Depending on the type of report you want to build out or what you want to analyze, you can play around to see which fields are most appropriate. To add in our fields, drag them into the boxes in the Field List.
If we wanted to see which the average price per cut, we would drag in ‘color’ into ‘Rows’ and ‘price’ into ‘Values’.
Excel automatically aggregated the price values as a sum. Since we want to know the average price per diamond color, we have to change the aggregation functions. To do so:
- Click the dropdown arrow in the added field within the ‘Values’ box and select ‘Value Field Settings…’
- Once there, you can choose the type of calculation that you want to use to summarize data from the select field. In this case, we would select ‘Average’.
This will properly take the average, but let’s make sure our formatting is correct. These averages are dollar amounts, so go in the same pop-up box, click on ‘Number Format’ and select ‘Currency’ and your pivot table is now complete.
But what if we want to add a secondary dimension to analyze? Simple. For example, if we wanted to calculate the average price per color and per cut, we just drag ‘cut’ into ‘Rows’.
What if we wanted to see by diamond cut and then color? We just change the order by dragging ‘cut’ above ‘color’ to see the results. It’d also be much easier to parse and compare this data if the colors were down the rows and the cuts were across the columns. Moving ‘cut’ to ‘Columns’ will do the trick.
How do you create a pivot chart?
When creating a pivot table, you also have the ability to create an accompanying pivot chart at the same time. By selecting ‘PivotChart’ within the ‘Insert’ tab or selecting ‘PivotChart & PivotTable’ in the drop down menu, you can follow the same steps from above for creating a pivot table.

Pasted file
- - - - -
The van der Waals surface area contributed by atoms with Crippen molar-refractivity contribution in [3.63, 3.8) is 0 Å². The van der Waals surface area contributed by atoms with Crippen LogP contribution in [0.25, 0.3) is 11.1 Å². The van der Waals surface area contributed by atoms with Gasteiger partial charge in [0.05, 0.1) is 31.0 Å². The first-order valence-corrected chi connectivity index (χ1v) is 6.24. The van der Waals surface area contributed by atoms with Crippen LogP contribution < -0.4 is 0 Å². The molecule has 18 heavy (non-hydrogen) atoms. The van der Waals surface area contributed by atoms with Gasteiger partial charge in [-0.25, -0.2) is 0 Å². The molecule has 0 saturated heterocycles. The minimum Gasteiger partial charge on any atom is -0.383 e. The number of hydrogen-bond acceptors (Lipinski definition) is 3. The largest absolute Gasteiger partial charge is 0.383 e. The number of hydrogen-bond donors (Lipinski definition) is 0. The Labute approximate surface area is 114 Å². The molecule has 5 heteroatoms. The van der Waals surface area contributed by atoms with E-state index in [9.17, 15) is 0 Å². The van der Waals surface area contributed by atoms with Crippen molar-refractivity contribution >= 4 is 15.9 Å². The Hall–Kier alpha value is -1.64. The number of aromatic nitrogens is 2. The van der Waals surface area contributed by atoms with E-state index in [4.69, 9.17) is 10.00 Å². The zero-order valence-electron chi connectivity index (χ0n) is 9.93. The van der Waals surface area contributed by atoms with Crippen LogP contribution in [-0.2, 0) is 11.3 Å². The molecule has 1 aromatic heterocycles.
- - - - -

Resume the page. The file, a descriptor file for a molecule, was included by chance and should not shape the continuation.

Alternatively, after you’ve created a pivot table, you can click into it and navigate to the ‘Insert’ tab to add in a chart as you would for any other set of data.
What practical uses do pivot tables have?
Now that you know how to make a pivot table and chart, you can make the best use of this skill by creating pivot tables to make sales reports, compare product performance, show product sales as percentages of total sales, segment sales by categories, and even break all these down by date.
Pivot tables are most commonly used with data that requires some aggregation to better understand. While you can do your own aggregations by adding new columns in your spreadsheets, pivot tables are one of the best tools since they don’t require you to write complicated formulas or to create new tables every time you want to organize your data differently.
For many users, getting the best use of pivot tables comes from playing around with different fields and aggregations to see which ones make the most sense of your data. Pivot tables make analyzing data so much simpler and cleaner to work with than a data-dump spreadsheet.
Let us know of other Excel features you’d like us to explore with you like our Excel Basics on How to Use VLOOKUP in the comments below. Also, be sure to check out our Learning Center and subscribe to our newsletter for more resources from iPullRank.
Latest posts by Genessee Rodriguez (see all)
- Excel Basics: How to Make a Pivot Table and Chart - September 2, 2020
- Excel Basics: How to Use VLOOKUP - June 18, 2020
- 5% of Americans Went on Dates During Shelter-in-Place — The Unexpected Results From our COVID-19 Survey - May 9, 2020